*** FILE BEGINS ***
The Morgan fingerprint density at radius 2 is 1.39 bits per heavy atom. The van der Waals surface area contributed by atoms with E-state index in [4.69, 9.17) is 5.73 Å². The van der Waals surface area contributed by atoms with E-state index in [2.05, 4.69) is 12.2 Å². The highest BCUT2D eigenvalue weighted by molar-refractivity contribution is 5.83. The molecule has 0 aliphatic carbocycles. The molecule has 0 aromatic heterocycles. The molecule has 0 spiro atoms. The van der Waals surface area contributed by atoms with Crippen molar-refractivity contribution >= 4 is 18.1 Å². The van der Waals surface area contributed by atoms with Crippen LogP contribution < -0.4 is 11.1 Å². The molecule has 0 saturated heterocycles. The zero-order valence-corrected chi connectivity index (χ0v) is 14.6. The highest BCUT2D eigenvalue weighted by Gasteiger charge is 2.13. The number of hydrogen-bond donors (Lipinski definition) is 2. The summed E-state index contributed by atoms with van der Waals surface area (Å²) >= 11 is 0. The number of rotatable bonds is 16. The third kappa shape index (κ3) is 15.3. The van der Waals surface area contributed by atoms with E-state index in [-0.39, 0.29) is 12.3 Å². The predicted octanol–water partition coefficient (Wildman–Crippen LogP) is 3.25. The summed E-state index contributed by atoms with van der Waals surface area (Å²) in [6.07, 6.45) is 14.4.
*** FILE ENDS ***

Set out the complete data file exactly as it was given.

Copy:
The Morgan fingerprint density at radius 2 is 1.39 bits per heavy atom. The van der Waals surface area contributed by atoms with E-state index in [4.69, 9.17) is 5.73 Å². The van der Waals surface area contributed by atoms with E-state index in [2.05, 4.69) is 12.2 Å². The highest BCUT2D eigenvalue weighted by molar-refractivity contribution is 5.83. The molecule has 0 aliphatic carbocycles. The molecule has 0 aromatic heterocycles. The molecule has 0 spiro atoms. The van der Waals surface area contributed by atoms with Crippen molar-refractivity contribution >= 4 is 18.1 Å². The van der Waals surface area contributed by atoms with Crippen LogP contribution < -0.4 is 11.1 Å². The molecule has 0 saturated heterocycles. The zero-order valence-corrected chi connectivity index (χ0v) is 14.6. The highest BCUT2D eigenvalue weighted by Gasteiger charge is 2.13. The number of hydrogen-bond donors (Lipinski definition) is 2. The summed E-state index contributed by atoms with van der Waals surface area (Å²) >= 11 is 0. The number of rotatable bonds is 16. The third kappa shape index (κ3) is 15.3. The van der Waals surface area contributed by atoms with E-state index in [-0.39, 0.29) is 12.3 Å². The predicted octanol–water partition coefficient (Wildman–Crippen LogP) is 3.25. The summed E-state index contributed by atoms with van der Waals surface area (Å²) in [6.07, 6.45) is 14.4.